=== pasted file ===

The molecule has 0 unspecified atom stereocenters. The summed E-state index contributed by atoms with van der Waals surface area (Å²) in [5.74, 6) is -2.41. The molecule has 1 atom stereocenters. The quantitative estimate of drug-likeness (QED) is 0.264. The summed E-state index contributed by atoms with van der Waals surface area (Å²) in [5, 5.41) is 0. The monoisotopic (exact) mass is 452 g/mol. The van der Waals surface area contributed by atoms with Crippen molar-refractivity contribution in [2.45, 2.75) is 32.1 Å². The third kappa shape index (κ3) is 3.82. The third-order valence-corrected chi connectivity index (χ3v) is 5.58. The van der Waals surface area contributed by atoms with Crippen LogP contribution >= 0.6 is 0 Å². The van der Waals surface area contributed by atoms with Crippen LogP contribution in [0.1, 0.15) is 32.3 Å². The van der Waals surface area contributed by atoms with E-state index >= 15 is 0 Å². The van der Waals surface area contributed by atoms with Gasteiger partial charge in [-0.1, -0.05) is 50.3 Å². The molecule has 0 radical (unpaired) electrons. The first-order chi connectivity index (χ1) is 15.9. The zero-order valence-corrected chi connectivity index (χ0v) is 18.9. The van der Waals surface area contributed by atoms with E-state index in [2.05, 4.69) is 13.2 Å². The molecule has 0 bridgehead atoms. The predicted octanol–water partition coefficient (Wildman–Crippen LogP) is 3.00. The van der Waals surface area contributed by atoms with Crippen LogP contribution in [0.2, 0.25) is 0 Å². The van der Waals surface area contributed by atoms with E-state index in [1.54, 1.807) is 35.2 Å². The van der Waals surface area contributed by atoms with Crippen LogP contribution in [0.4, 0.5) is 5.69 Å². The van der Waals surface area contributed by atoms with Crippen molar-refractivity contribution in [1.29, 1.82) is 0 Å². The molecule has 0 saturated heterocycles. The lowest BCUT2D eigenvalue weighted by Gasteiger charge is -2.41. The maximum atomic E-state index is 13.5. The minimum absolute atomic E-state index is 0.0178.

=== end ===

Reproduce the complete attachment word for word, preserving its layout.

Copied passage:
The molecule has 0 unspecified atom stereocenters. The summed E-state index contributed by atoms with van der Waals surface area (Å²) in [5.74, 6) is -2.41. The molecule has 1 atom stereocenters. The quantitative estimate of drug-likeness (QED) is 0.264. The summed E-state index contributed by atoms with van der Waals surface area (Å²) in [5, 5.41) is 0. The monoisotopic (exact) mass is 452 g/mol. The van der Waals surface area contributed by atoms with Crippen molar-refractivity contribution in [2.45, 2.75) is 32.1 Å². The third kappa shape index (κ3) is 3.82. The third-order valence-corrected chi connectivity index (χ3v) is 5.58. The van der Waals surface area contributed by atoms with Crippen LogP contribution >= 0.6 is 0 Å². The van der Waals surface area contributed by atoms with Crippen LogP contribution in [0.1, 0.15) is 32.3 Å². The van der Waals surface area contributed by atoms with E-state index >= 15 is 0 Å². The van der Waals surface area contributed by atoms with Gasteiger partial charge in [-0.1, -0.05) is 50.3 Å². The molecule has 0 radical (unpaired) electrons. The first-order chi connectivity index (χ1) is 15.9. The zero-order valence-corrected chi connectivity index (χ0v) is 18.9. The van der Waals surface area contributed by atoms with E-state index in [2.05, 4.69) is 13.2 Å². The molecule has 0 bridgehead atoms. The predicted octanol–water partition coefficient (Wildman–Crippen LogP) is 3.00. The van der Waals surface area contributed by atoms with Crippen LogP contribution in [0.2, 0.25) is 0 Å². The van der Waals surface area contributed by atoms with E-state index in [1.54, 1.807) is 35.2 Å². The van der Waals surface area contributed by atoms with Crippen LogP contribution in [0.4, 0.5) is 5.69 Å². The van der Waals surface area contributed by atoms with Crippen molar-refractivity contribution in [1.29, 1.82) is 0 Å². The molecule has 0 saturated heterocycles. The lowest BCUT2D eigenvalue weighted by Gasteiger charge is -2.41. The maximum atomic E-state index is 13.5. The minimum absolute atomic E-state index is 0.0178.